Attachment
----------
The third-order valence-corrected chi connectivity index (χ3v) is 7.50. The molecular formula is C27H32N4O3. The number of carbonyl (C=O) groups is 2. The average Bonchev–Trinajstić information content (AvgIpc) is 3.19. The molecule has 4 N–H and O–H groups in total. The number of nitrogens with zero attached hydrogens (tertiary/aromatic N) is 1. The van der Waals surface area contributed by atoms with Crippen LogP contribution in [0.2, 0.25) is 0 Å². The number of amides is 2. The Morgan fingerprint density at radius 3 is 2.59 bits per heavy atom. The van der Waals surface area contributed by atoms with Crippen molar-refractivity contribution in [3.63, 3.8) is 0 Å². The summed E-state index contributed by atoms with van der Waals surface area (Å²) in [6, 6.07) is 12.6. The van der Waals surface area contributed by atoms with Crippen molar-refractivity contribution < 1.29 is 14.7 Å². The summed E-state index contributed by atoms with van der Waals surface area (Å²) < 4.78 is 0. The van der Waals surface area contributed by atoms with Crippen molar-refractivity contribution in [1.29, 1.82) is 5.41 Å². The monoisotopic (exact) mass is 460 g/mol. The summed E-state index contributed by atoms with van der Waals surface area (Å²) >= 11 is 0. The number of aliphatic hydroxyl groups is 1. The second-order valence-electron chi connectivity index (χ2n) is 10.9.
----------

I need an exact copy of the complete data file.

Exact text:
The third-order valence-corrected chi connectivity index (χ3v) is 7.50. The molecular formula is C27H32N4O3. The number of carbonyl (C=O) groups is 2. The average Bonchev–Trinajstić information content (AvgIpc) is 3.19. The molecule has 4 N–H and O–H groups in total. The number of nitrogens with zero attached hydrogens (tertiary/aromatic N) is 1. The van der Waals surface area contributed by atoms with Crippen LogP contribution in [0.2, 0.25) is 0 Å². The number of amides is 2. The Morgan fingerprint density at radius 3 is 2.59 bits per heavy atom. The van der Waals surface area contributed by atoms with Crippen molar-refractivity contribution in [3.63, 3.8) is 0 Å². The summed E-state index contributed by atoms with van der Waals surface area (Å²) in [6, 6.07) is 12.6. The van der Waals surface area contributed by atoms with Crippen molar-refractivity contribution < 1.29 is 14.7 Å². The summed E-state index contributed by atoms with van der Waals surface area (Å²) < 4.78 is 0. The van der Waals surface area contributed by atoms with Crippen molar-refractivity contribution in [1.29, 1.82) is 5.41 Å². The monoisotopic (exact) mass is 460 g/mol. The summed E-state index contributed by atoms with van der Waals surface area (Å²) >= 11 is 0. The number of aliphatic hydroxyl groups is 1. The second-order valence-electron chi connectivity index (χ2n) is 10.9.